Ambassadors, actually

A university has discovered a ready supply of eager sales staff - the students themselves. Diana Hinds reports on the team with the title
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On a snowy tour of Oxford Brookes University, the guide pauses for a moment outside the Helena Kennedy Student Centre to offer her party a useful tip: "You need to regroup to talk, rather than talking down a long line of people." She moves on through the student bars ("remember, the drinks are half price") and circumnavigates a hall of residence ("encourage them to look, but don't let them press their faces up against the windows").

For this is no ordinary campus tour, but a training exercise for Oxford Brookes' six new student "ambassadors". One of their main tasks, as they begin work this term, is to show prospective students and their parents around the university, providing information, answering questions and generally offering a personalised, student's view of the institution. The ambassadors will conduct at least two tours a week, lasting just over an hour, to parties of seven or eight, for which they will get paid pounds 6 a tour.

"We think this is a more intelligent way of getting information about ourselves to the people who want it," says Helen Evans, head of public relations at Oxford Brookes. "Because students have been in this situation, they can put themselves in the place of prospective students perhaps better than a member of staff can."

"Staff do not have the time for this kind of thing, but to meet a real student gives people confidence and a warm feeling about the university," says Sarah Brierley, school and college liaison officer, and an ex-president of the Oxford Brookes student union. "It's about getting a feel for the place."

Oxford Brookes is one of the first British universities to be employing its students in this way, following in the footsteps of American and Canadian universities where such schemes are becoming well established. Others experimenting with ambassadorial schemes in this country include Sheffield and Sheffield Hallam, and the practice seems likely to spread as universities look increasingly for new (and cheaper) ways of publicising themselves.

After visits to Canadian universities, Oxford Brookes began last January with eight unpaid ambassadors; soon realising the scheme's potential - 33 per cent of students who go on tours accept places - the university has expanded it to 12, and the ambassadors are now, if modestly, remunerated.

For pounds 25 a day, they will sometimes attend student recruitment fairs with a member of staff, as well as visit schools and colleges. On occasion, they may also be required to speak to the media, although not on political matters, which are referred first to the students' union. To prepare them, the ambassadors receive a day-and-a-half's training, concentrating on facts and figures, role play, and presentation.

"Ambassadors need to be people with very good communication skills and self-awareness, who can understand what the question is they are being asked, pick up on anxieties, and back up what they say with facts," says Helen Evans.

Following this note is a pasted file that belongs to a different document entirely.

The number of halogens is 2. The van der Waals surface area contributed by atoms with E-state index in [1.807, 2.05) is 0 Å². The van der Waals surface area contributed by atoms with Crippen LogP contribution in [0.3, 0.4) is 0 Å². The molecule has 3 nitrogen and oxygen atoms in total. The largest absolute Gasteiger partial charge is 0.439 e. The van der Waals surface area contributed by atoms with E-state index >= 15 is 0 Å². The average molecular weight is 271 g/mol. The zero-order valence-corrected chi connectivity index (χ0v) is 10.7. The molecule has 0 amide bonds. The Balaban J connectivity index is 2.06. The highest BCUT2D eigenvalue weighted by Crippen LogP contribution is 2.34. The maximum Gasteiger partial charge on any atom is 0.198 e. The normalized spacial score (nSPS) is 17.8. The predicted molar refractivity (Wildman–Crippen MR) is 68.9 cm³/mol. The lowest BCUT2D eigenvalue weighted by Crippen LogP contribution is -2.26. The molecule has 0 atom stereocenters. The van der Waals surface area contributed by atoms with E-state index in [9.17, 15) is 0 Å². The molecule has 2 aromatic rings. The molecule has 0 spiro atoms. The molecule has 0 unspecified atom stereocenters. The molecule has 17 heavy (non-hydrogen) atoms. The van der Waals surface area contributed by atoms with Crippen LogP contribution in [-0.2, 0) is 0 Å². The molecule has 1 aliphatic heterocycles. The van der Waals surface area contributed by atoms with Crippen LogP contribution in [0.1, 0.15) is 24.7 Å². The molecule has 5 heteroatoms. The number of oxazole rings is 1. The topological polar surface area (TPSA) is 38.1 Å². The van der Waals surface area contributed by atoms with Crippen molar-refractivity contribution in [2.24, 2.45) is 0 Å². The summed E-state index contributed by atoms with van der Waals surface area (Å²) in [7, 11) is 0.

Enthusiasm about Oxford Brookes is fairly essential, too, but the ambassador's job is not to toe a party line, or to say anything they feel uncomfortable with, "because that will not be credible", she emphasises. And if they don't know the answer to a question, they should simply say so.

Jackie Glass, a 27-year-old PhD student in architecture and one of the first ambassadors, remembers how daunted she felt on arriving at Oxford Brookes for her first degree, the first in her family to have gone to university. "I came very naively, very fearful of such a huge institution, and it would have helped to have been able to talk to a student when I came to look round with my parents. Now I want to be an ambassador because I feel I want to give something back to the university."

Thandi Hove, 21, studying business and law, had enjoyed being a prefect at school in Zimbabwe, and became an ambassador because she wanted to know more about the university. "When you get here, they know about you, but what do you know about them? I didn't want to get involved in the students' union because it's too political, but this is wider."

Peter Grimshaw, 27, left school at 16 and would have missed out on university altogether if his sister had not persuaded him to apply as a mature student. Now doing an MA in social anthropology, he is anxious that others should not miss out. "One of the great things about being an ambassador is that you can put the idea into people's heads that they can go to university," he says.

Not all ambassadorial motives are so altruistic, however. Many of the students are doing courses in business and marketing management, and know this will look good on their CVs, as well as improving their "interpersonal" and presentation skills. Though not a princely sum, the money helps, too, and is better, they say, than working in a pub.

With the confidence of those born to PR, the new ambassadors have few qualms about the job. But there can be tricky moments on the campus tours, say their more experienced colleagues; while prospective students usually only want to know about the night-life, their parents are often more exacting.

"Some parents ask really personal questions," says Catherine Jenkins, studying marketing and publishing, who was once asked whether she had a boyfriend. "I also had a stomach-churning moment when some very protective parents of a Muslim girl said they didn't want their daughter living with men. I just said it could probably be arranged - but I was really afraid I wouldn't answer the question the right way".

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